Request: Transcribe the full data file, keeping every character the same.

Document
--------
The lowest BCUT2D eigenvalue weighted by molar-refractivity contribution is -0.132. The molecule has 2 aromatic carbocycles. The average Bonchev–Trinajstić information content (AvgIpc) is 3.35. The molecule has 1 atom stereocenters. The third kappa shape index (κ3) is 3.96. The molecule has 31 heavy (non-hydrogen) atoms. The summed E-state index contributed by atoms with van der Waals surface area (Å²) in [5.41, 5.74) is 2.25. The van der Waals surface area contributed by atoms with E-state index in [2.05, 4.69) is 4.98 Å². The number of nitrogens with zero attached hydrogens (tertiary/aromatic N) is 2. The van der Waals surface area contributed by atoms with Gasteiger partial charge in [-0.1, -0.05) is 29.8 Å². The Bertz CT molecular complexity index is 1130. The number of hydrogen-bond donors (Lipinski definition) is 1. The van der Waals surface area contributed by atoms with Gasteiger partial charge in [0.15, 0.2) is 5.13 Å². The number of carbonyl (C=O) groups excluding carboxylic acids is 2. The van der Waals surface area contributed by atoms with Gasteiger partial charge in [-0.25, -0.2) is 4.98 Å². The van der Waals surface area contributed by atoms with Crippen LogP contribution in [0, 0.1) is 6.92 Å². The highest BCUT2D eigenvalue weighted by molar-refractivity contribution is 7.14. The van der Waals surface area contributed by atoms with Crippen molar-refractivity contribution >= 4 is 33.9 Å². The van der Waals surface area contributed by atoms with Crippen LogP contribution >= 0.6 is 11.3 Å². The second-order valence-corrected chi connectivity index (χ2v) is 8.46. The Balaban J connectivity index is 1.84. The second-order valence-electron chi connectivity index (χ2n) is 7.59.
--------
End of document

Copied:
The lowest BCUT2D eigenvalue weighted by molar-refractivity contribution is -0.132. The molecule has 2 aromatic carbocycles. The average Bonchev–Trinajstić information content (AvgIpc) is 3.35. The molecule has 1 atom stereocenters. The third kappa shape index (κ3) is 3.96. The molecule has 31 heavy (non-hydrogen) atoms. The summed E-state index contributed by atoms with van der Waals surface area (Å²) in [5.41, 5.74) is 2.25. The van der Waals surface area contributed by atoms with E-state index in [2.05, 4.69) is 4.98 Å². The number of nitrogens with zero attached hydrogens (tertiary/aromatic N) is 2. The van der Waals surface area contributed by atoms with Gasteiger partial charge in [-0.1, -0.05) is 29.8 Å². The Bertz CT molecular complexity index is 1130. The number of hydrogen-bond donors (Lipinski definition) is 1. The van der Waals surface area contributed by atoms with Gasteiger partial charge in [0.15, 0.2) is 5.13 Å². The number of carbonyl (C=O) groups excluding carboxylic acids is 2. The van der Waals surface area contributed by atoms with Gasteiger partial charge in [-0.25, -0.2) is 4.98 Å². The van der Waals surface area contributed by atoms with Crippen LogP contribution in [0, 0.1) is 6.92 Å². The highest BCUT2D eigenvalue weighted by molar-refractivity contribution is 7.14. The van der Waals surface area contributed by atoms with Crippen molar-refractivity contribution >= 4 is 33.9 Å². The van der Waals surface area contributed by atoms with Crippen LogP contribution >= 0.6 is 11.3 Å². The second-order valence-corrected chi connectivity index (χ2v) is 8.46. The Balaban J connectivity index is 1.84. The second-order valence-electron chi connectivity index (χ2n) is 7.59.